Intercultural and interreligious Dialogue Eglantine Kientz
Introduction • My project consists of a set of 10 classes intended for high school students in France. The students are around 15 (Grade 10). I am still working on them and I will add more details for the final report. • The aim of the class is to give students an introduction to intercultural communication and some tools in order to improve the quality of interpersonal communication in an often multicultural school environment. • I decided to integrate this set of classes in the already existing “Citizenship Education”. • Before going into the actual classes, I will first motivate my choice and explain why such an approach could be appropriate.
Assimilation VersusAssimilation versus Integration Assimilation Integration • The first idea was to assimilate the newcomers to the Republican values based on citizenship. • However, the border between the public spherebased on Republican values and the private spherewhere a cultural and religious views can be expressed is blurred. • Political assimilation remains abstract: everybody has a culture and some people are sometimes discriminated because of their culture. • Today, integration, has replace assimilation as a desired outcome of multiculturalism. • Individuals can keep some cultural features and practice their religion. • Nevertheless, since in France secularism and universalism are still strongly promoted, in the public sphere, including school, integration is still difficult to implement in practice.
Citizenship Education • In France, today: citizenship education mirrors the values mentioned previously concerning “national identity” and the desired outcome for multiculturalism, which sways between assimilation and integration. • In the 10th grade, the main themes of citizenship education are: citizenship and civility, citizenship and work, citizenship and family, and citizenship and integration.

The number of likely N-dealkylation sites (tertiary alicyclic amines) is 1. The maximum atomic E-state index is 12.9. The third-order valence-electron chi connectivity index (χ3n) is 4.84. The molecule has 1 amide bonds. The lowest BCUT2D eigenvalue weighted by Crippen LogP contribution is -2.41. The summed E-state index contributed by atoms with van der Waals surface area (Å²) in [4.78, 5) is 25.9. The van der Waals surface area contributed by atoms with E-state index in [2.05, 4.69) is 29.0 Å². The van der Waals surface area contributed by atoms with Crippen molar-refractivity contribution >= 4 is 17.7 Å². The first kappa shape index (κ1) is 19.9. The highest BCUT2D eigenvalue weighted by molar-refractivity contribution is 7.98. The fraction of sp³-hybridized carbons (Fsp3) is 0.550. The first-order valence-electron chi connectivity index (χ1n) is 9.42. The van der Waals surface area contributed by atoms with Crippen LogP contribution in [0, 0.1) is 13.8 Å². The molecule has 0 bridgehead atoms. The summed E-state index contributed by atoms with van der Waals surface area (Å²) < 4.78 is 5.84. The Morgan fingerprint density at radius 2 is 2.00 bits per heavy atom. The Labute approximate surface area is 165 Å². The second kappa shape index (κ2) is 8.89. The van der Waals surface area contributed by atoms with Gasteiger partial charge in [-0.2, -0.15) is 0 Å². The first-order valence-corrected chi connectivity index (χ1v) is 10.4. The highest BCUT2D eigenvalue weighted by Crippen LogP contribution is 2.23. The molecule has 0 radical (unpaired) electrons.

Cultural Tensions at School • 8 % of the population in France are foreigners but many more have foreign origin. • Concerning religion 65 % of the population is Catholic (only 5 % of them are regularly practitioners), 6 % Muslims, 25% do not have a religion. • Ethnic statistics are forbidden. • Because of the principle of secularism, religion or history of religions is not taught in public schools. • No “pluralist” approach in school. • However, students with diverse cultural and religious backgrounds meet in school which result sometimes in tensions and misunderstanding between different groups.
Adolescent Identity Formation • Adolescents are chosen as a target group since they experience often an identity formation process: torn between self assertion and identification with a group. • This is especially true for children with an immigrant background who experience often a different cultural environment at home and in school.
Module Dialogue between Cultures and religions • Since “Citizenship and Integration” is part of grade 10th curricula for “Citizenship Education”, the introduction of the set of classes “Dialogue Between Cultures and religions” is particularly appropriated. • The key idea of this set of classes is to raise awareness among students about cultural and religious diversity and to understand some features of particular religions and cultures. • In order to increase cultural awareness and understanding, the course consists of an association conceptual tools and practical exercises, inspired by “A Peace Corpse Classroom Guide To Cross-Cultural Understanding”, which I would try to adapt to the French context. • Each lesson lasts 1 hour.
Conclusion • Even if the unity of the country is prioritized in all aspects of the French public life, school is actually the place on which the success of integration policy depends. • Avoiding to address the cultural and religious identification issues, may actually reinforce them in a conflictual perspective. • Thanks to the introduction of intercultural communication in schools, they can be perceived groups identification can be perceived in an integrative manner in the broader framework of society. • By learning to communicate with students from other cultural background, they can socialize beyond their cultural community and learn how to both appreciate difference and what they have in common.